A Look At The Top Of The Blue Jays' Minor League System

Thomas Pinzone Correspondent IMay 7, 2010

With the season a little over a month old now, we're starting to get big enough sample sizes in terms of innings pitched and plate appearances to start analyzing individual player performances. That's the same case down in the minor league as well, as we can already see players playing up, beyond or below their expectations for 2010. What follows is a brief overview of the Blue Jays' AAA and AA affiliates' prospects, who have gotten it going in the early part of the new season.

Triple-A Las Vegas 51s

The top team in the Jays' system has seen excellent offensive performance from it's youngest player, a solid start from it's everyday catcher and some red hot hitting from the second baseman. The youngster on the club is highly touted first baseman, Brett Wallace, who we all know came over from the Oakland A's in the off-season as part of the Roy Halladay trade. He's hitting .302, walking in 10.8 percent of at-bats and ripping the cover off the ball with an ISO of .330. Wallace has already gone yard nine times and picked up eight doubles. The only cause for concern would be his jump in strikeouts. Last season he struckout in 21.8 percent of his at-bats; that has jumped to 27.4 percent this year.

Top catching prospect J.P. Arencibia is repeating Triple-A this year and has already shown signs of progress. He hit just .236 last year but is off to good start hitting .266. His power has dropped off, despite hitting for a higher average. His slugging percentage is down to .430 from .444 a year ago. The biggest development, however, has been his drastic improvement in plate discipline. In 500 plate appearances in '09, he managed 26 walks; a meager 5.2 percent of his plate appearances ending in a free pass. Already this season, in only 89 PA's he's coaxed 10 walks for a much more impressive 11.2 percent walk rate.

Jarrett Hoffpauir has been around for a while now, and at almost 27 years old, isn't considered to be a top prospect. He is in his first year in the Jays' system but is now in his fourth Triple-A season, including all of '08 and '09. However, he has just 16 Major League at-bats and is putting up numbers good enough to warrant a few more in the show. He sports a .340/.430/.505 triple slash line and has drawn 16 walks against just two strikeouts. The versatile infielder primarily plays second, but has also spent time at third and occasionally even shortstop.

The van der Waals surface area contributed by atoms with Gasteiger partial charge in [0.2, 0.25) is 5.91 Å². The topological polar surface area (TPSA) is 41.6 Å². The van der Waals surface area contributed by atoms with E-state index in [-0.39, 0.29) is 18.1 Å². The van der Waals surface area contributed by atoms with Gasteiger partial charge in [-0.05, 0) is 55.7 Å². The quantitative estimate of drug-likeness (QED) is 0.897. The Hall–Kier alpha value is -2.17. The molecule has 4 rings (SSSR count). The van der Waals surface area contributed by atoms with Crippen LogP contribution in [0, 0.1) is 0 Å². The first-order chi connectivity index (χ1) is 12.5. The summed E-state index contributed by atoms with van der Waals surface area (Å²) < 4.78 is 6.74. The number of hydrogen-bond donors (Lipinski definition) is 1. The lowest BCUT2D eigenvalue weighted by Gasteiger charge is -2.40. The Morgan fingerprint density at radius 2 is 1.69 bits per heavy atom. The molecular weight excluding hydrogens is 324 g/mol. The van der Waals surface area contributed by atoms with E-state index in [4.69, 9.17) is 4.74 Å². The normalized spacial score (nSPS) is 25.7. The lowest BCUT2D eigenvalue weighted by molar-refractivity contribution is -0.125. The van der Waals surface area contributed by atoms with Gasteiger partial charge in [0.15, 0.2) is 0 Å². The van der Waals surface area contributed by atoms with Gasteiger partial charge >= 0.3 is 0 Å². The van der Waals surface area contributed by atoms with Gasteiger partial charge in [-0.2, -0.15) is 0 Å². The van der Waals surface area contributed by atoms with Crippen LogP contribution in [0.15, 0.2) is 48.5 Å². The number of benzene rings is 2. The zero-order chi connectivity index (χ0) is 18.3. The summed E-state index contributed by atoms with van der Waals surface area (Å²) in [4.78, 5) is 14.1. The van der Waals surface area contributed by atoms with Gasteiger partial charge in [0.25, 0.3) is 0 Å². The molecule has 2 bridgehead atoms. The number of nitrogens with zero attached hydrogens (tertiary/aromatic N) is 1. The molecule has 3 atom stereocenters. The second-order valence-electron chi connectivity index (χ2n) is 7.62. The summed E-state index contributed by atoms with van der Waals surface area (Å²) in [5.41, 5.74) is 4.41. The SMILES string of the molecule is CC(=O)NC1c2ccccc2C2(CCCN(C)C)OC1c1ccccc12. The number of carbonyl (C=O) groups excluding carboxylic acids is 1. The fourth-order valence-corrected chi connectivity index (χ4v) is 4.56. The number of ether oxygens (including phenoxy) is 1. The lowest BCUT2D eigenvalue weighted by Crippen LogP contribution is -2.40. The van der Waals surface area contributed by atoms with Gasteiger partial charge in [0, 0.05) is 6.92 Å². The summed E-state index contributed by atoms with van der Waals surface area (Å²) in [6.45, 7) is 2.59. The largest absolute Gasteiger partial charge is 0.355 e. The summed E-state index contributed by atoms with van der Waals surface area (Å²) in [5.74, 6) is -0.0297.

Double-A New Hampshire Fisher Cats

The Fisher Cats have had the Eastern League's best offense to date, giving them plenty of offensive stars to choose from. The most surprising of them all has been left fielder Eric Thames, seeing his first at-bats above Single-A in his pro career. Due to injuries he played in just 59 games last season, and none in '08 after being drafted the same year. That makes his start even more impressive, not that it wouldn't be anyways.

The 23-year old Thames leads the team in home runs (7) and slugging percentage (.586) while standing second in doubles (6) and fourth in batting average(.313). He's already more than doubled his homer totals from a year ago when he hit just three, and now with a healthy set of wheels he's shown some excellent base running, swiping five bases in five attempts.

After a decent first season with New Hampshire in '09 and a successful trip to the Arizona Fall League, Brad Emaus looks to be showing some excellent improvement. In 58 at-bats he's collected three homers and four doubles, and stolen two bases in two attempts. He did miss a week of action when he hurt his knee sliding into home but that hasn't slowed him down one bit. He's drawn 19 walks against just six strikeouts in 78 plate appearances. It's no surprise then to see his OBP at .474 to go along with a healthy .310 batting average.

On the mound, Randy Boone has been the most consistent starter to date. A bit of shock that Boone is off to the rotation's best start considering he is joined by heralded top prospects Zach Stewart and Kyle Drabek. But he's been getting it done mowing down 25 batters in 30 2/3 innings. More impressive than that he's walked just seven and only yielded one long ball leaving him with a FIP of just 2.67 to go with his sparkling 2.93 ERA. Boone not only keeps the ball in the park he also keeps 'em on the ground generating grounders on 58.5 percent of his ball in play.

The outstanding Fisher Cats' bullpen has been lead by Tim Collins and Trystan Magnuson, while closer Dan Farquhar hasn't blown a save but has struggled recently. The lefty Collins has been fantastic this season, with his 4.26 ERA largely a product of one horrific outing. He's set down 20 of the 55 batters he's faced, while walking seven. In 12 2/3 he's allowed 10 hits with just one homer. The K's have kept his FIP in check at just 2.71. Magnuson has been untouchable no matter how you look at it as both his ERA(1.65) and FIP(1.71) are under two. He's struckout 15 of 59 batters he's faced, (25.4%), against only two walks and has yet to allow a home run.

For much more coverage of the New Hampshire Fisher Cats be sure to check this site out all season long. And be sure to check back here on Bleacher Report this Sunday for a look at the top talent in the Jays' two full-season Single-A teams in Dunedin and Lansing.

(Photo of Eric Thames is provided courtesy of the NH Fisher Cats)